Voter ID Law sparks opinions among students, faculty

The issue of the Voter ID law is a heated topic this presidential election. Both faculty and students at Seton Hill University (SHU) have strong opinions on the topic, whether they are for or against this law. The Voter ID law requires that citizens must have some form of identification in order to vote. Though this law is not yet passed in Pennsylvania due to the short amount of time before the election, it most likely will be implemented next year.
The Voter ID law is mainly supported by the Republican Party, who promote the laws in order that they may prevent any illegal voter conduct. Some people however, mainly those in the Democrat party, suspect that the real purpose behind the laws is to prevent a large number of the Democrat population from voting.

SHU Philosophy professor John Atherton called the Voter ID law “overkill and a waste of time,” saying that “there are, for all practical purposes, no fraudulent voters (something like 20 cases in the last 40 years and this nationally)”.

“Voter ID laws are ridiculous. They’re an attempt to keep our must vulnerable members of society–the elderly, the poor, young people, and urban populations–from voting,” says Nicole Peeler, an English professor.

“The sole purpose of the law is to try and prevent voter misconduct, whether or not people view it that way or not,” said Jesse Oddis, a sophomore music education major. “I realize that some people think that it’s being used to the advantage of one party. Personally, I feel like they’re there to prevent voter fraud, which is a major problem”.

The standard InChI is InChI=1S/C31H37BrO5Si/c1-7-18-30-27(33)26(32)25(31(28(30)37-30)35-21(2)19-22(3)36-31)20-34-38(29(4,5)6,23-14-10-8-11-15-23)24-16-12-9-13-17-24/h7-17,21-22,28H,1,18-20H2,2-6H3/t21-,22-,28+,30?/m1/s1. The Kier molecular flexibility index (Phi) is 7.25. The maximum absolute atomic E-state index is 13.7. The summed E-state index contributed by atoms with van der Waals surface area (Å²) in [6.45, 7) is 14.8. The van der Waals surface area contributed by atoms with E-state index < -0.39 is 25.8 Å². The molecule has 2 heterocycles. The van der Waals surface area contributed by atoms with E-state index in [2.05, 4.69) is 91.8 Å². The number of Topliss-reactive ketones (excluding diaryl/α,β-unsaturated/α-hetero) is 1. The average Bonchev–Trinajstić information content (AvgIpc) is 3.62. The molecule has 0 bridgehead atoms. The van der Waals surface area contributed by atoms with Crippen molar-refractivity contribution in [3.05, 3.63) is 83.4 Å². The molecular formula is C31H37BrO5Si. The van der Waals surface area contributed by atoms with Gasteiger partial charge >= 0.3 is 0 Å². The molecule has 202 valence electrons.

“Honestly, I think the voter ID laws are awful,” said Laura Homison, a junior computer science major. “It is clearly an attempt by republicans to stop a portion of the democratic party’s base from voting, those who cannot afford to pay for ID”.

It is also a common belief that the Voter ID laws were enacted to keep a large number of Democrats from voting. “The Republican backers have readily admitted, it is their attempt to reduce voter turn out. That is, it was intentionally done close to the national elections because it would disproportionately hurt the democrats,” said Atherton.

“Giving them another hurdle to jump in order to participate in our democratic system is voter suppression at its most obvious. Especially as there are only a handful of reported cases of voter fraud across the US, many of which have been contested,” said Peeler.

“If you really boil it down, this is unconstitutional. It’s a poll tax, something we haven’t seen since the Jim Crow laws. What’s next? You must be a white, land-owning male?” said Homison.

Oddis expressed that an important action like voting should require an ID, since simpler activities require ID. “You have to have an ID to drink alcohol, smoke cigarettes,” said Oddis. “I feel that Voter ID laws are a good idea because they ensure that everyone who does cast a vote is a person eligible to do so. There are many ways to obtain a form of identification that would be considered valid.”

“Two free forms of identification that are given to you by the government are your social security card and birth certificate. They are two of the most crucial documents needed to show you are a US citizen,” said Brian Tanner, sophomore history education major. “If you don’t have those two documents, you should have the motivation to obtain a form of ID that proves you have the right to vote for your elected officials.”

One thought on “Voter ID Law sparks opinions among students, faculty

  1. It is worth noting that the “two crucial documents needed to show that you are a US citizen” are not photo IDs, and would not count under the proposed PA vote id law. I am not completely opposed to the idea in theory, but the way it is being implemented smacks of partisan maneuvering at the expense of the democratic process.

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